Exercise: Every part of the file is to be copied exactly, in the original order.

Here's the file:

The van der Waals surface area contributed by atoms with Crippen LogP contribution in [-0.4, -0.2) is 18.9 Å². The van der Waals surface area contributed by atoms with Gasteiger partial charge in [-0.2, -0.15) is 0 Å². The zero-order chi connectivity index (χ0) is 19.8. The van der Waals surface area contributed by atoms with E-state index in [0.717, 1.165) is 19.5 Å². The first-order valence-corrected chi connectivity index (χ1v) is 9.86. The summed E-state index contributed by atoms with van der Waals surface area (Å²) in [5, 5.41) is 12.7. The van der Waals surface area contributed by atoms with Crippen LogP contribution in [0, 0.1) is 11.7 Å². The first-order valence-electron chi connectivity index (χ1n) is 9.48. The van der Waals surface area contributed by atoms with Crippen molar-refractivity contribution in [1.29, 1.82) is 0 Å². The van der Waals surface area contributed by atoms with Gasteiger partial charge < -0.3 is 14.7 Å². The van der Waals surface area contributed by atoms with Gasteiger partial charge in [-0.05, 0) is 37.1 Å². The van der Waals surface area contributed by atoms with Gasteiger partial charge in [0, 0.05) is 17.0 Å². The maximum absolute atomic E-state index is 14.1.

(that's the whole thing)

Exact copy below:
The van der Waals surface area contributed by atoms with Crippen LogP contribution in [-0.4, -0.2) is 18.9 Å². The van der Waals surface area contributed by atoms with Gasteiger partial charge in [-0.2, -0.15) is 0 Å². The zero-order chi connectivity index (χ0) is 19.8. The van der Waals surface area contributed by atoms with E-state index in [0.717, 1.165) is 19.5 Å². The first-order valence-corrected chi connectivity index (χ1v) is 9.86. The summed E-state index contributed by atoms with van der Waals surface area (Å²) in [5, 5.41) is 12.7. The van der Waals surface area contributed by atoms with Crippen LogP contribution in [0, 0.1) is 11.7 Å². The first-order valence-electron chi connectivity index (χ1n) is 9.48. The van der Waals surface area contributed by atoms with Crippen molar-refractivity contribution in [1.29, 1.82) is 0 Å². The van der Waals surface area contributed by atoms with Gasteiger partial charge < -0.3 is 14.7 Å². The van der Waals surface area contributed by atoms with Gasteiger partial charge in [-0.05, 0) is 37.1 Å². The van der Waals surface area contributed by atoms with Gasteiger partial charge in [0, 0.05) is 17.0 Å². The maximum absolute atomic E-state index is 14.1.